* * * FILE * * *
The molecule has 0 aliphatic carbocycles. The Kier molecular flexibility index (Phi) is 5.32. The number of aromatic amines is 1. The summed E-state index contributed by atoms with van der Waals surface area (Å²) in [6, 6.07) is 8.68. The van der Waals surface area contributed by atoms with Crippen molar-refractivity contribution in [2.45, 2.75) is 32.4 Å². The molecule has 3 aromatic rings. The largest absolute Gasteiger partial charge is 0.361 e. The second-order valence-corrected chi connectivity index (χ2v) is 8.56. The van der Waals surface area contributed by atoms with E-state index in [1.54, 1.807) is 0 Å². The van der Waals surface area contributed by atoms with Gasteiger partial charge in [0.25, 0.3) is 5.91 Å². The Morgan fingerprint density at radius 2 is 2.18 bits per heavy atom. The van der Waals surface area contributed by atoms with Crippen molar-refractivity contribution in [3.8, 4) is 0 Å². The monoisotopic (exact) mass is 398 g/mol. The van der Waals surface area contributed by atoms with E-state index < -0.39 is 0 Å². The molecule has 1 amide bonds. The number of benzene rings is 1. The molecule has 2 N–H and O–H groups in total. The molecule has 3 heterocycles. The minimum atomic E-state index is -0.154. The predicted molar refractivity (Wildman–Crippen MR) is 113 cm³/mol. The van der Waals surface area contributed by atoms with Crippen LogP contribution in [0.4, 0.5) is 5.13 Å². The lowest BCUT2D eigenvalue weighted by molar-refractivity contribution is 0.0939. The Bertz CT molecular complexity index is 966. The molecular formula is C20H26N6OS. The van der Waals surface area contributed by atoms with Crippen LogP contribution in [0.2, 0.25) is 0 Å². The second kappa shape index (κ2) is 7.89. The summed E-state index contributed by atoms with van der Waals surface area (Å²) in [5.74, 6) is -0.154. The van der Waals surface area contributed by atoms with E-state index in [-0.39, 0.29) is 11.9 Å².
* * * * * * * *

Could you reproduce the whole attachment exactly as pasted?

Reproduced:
The molecule has 0 aliphatic carbocycles. The Kier molecular flexibility index (Phi) is 5.32. The number of aromatic amines is 1. The summed E-state index contributed by atoms with van der Waals surface area (Å²) in [6, 6.07) is 8.68. The van der Waals surface area contributed by atoms with Crippen molar-refractivity contribution in [2.45, 2.75) is 32.4 Å². The molecule has 3 aromatic rings. The largest absolute Gasteiger partial charge is 0.361 e. The second-order valence-corrected chi connectivity index (χ2v) is 8.56. The van der Waals surface area contributed by atoms with E-state index in [1.54, 1.807) is 0 Å². The van der Waals surface area contributed by atoms with Gasteiger partial charge in [0.25, 0.3) is 5.91 Å². The Morgan fingerprint density at radius 2 is 2.18 bits per heavy atom. The van der Waals surface area contributed by atoms with Crippen molar-refractivity contribution in [3.8, 4) is 0 Å². The monoisotopic (exact) mass is 398 g/mol. The van der Waals surface area contributed by atoms with E-state index < -0.39 is 0 Å². The molecule has 1 amide bonds. The number of benzene rings is 1. The molecule has 2 N–H and O–H groups in total. The molecule has 3 heterocycles. The minimum atomic E-state index is -0.154. The predicted molar refractivity (Wildman–Crippen MR) is 113 cm³/mol. The van der Waals surface area contributed by atoms with Crippen LogP contribution in [0.4, 0.5) is 5.13 Å². The lowest BCUT2D eigenvalue weighted by molar-refractivity contribution is 0.0939. The Bertz CT molecular complexity index is 966. The molecular formula is C20H26N6OS. The van der Waals surface area contributed by atoms with Crippen LogP contribution in [0.2, 0.25) is 0 Å². The second kappa shape index (κ2) is 7.89. The summed E-state index contributed by atoms with van der Waals surface area (Å²) in [5.74, 6) is -0.154. The van der Waals surface area contributed by atoms with E-state index in [-0.39, 0.29) is 11.9 Å².